by Debi Altman
‘When did we stop thinking of each other as human and start thinking of each other as numbers’?
Following the tragic events unfolding in Ukraine, refugees are in Western mainstream media and collective consciousness again. Arguably it has not been this way since 2015 with the so-called ‘Syrian refugee crises. Of course, whilst the news remained relatively silent on the subject over the last 7 years, hundreds of thousands of people continued to flee war and persecution in their home countries. But what actually happens when someone reaches safety on European soil? Where do they go? How are they treated?
Abbas, a young Afghani man, shares his experience with us to answer these questions. Abbas left Afghanistan when he was a child and spent approximately 20 years in Iran. He studied accounting and did theatre for seven years. However, despite living in Iran for most of his life he remained treated like a second-class citizen. In 2019 he made the unthinkable decision to leave everything and everyone he knew behind him, and he began a long and difficult journey to safety, to freedom, to Europe. For the purpose of this article his story here begins when he arrived on the shores of Lesvos, a Greek island 12km from the coast of Turkey.
In 2015 this small island community with a population of only 85,000 people hosted more than half a million asylum seekers with two locals nominated for a Nobel peace prize for their welcoming efforts. Lesvos was given ‘hotspot’ status meaning it was provided with EU funding and facilities. A ‘Reception and Identification Centre’ was created to process 3000 people as a short-term solution. This centre used to be a prison. At its peak, there were roughly 25,000 people waiting inside. The problem was that this was not a short-term issue, and these people are not supposed to be prisoners. Seven years later and the local residents are exhausted, funding from the EU continues to be reportedly misspent and facilities on the ground remain grossly inadequate.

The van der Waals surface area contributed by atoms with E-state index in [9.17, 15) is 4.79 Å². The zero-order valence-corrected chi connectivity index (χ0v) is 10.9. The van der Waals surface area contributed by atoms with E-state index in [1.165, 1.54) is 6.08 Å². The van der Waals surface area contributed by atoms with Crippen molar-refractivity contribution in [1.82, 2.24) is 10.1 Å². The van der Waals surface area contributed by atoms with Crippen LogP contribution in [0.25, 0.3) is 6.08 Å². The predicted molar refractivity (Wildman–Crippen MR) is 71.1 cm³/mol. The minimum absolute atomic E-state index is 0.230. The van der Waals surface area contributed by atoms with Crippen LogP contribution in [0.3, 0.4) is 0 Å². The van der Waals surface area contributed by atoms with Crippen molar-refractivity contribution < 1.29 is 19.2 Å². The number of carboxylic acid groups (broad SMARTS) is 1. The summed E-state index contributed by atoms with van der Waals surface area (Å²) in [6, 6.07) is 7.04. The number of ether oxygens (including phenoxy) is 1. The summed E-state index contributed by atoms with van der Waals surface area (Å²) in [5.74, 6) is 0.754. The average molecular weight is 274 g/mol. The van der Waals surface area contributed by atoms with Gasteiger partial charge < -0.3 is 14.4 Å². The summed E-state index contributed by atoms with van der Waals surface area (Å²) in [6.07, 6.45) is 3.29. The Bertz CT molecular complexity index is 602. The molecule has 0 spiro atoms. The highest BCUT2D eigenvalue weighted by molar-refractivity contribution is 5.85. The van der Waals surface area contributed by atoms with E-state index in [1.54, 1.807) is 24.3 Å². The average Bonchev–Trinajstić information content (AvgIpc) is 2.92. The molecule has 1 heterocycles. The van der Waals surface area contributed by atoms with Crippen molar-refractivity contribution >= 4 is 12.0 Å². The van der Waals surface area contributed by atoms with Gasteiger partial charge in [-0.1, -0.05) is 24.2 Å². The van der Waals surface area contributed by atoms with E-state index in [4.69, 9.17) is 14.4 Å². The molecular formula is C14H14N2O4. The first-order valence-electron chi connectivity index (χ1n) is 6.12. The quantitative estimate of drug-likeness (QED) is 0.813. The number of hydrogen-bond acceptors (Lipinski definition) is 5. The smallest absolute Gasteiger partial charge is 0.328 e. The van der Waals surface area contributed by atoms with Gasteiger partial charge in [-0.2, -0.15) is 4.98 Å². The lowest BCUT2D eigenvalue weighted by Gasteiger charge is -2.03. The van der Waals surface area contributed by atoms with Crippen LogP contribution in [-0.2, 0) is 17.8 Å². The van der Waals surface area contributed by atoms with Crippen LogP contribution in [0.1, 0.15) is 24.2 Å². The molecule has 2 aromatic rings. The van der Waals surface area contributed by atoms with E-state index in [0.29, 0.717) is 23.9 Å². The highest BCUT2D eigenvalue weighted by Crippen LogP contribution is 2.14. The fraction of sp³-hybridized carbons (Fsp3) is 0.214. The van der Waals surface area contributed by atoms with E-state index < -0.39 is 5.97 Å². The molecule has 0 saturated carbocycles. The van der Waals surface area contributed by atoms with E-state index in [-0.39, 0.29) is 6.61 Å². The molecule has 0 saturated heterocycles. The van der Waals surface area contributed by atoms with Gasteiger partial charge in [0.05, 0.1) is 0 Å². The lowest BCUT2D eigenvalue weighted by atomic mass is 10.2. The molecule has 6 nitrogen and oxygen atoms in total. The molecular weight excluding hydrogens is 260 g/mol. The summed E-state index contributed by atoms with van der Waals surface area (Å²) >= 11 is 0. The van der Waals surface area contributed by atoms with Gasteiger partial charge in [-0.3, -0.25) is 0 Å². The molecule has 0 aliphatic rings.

What happens to people who have experienced trauma, who do not know what it is like to feel safe, who do not have a home, who have left everything and everyone behind them when they are forced to live in dangerous, unsanitary, inhumane conditions for an undetermined amount of time? What happens when they are continually stripped of their freedom, their humanity?
Abbas said: “I was so happy to come to Mytilene (Lesvos’ capital city) it was a beautiful city with the sea and everything. And then the bus came, and I saw the camp and the fence. It was like a prison. I was scared. The first night the thief came, and they took my phone and my money – Really, I was scared. Every day it goes like this. I saw a lot of people that they had mental health ‘issues’ and a lot of diseases like skin rash. The people they took asylum rejections and they stayed for a long time in Moria. They became crazy. They become drunk and they fight, and they kill. The government didn’t care about them. And the police also. When they fight and killed each other the police didn’t come. It was really, really hard.”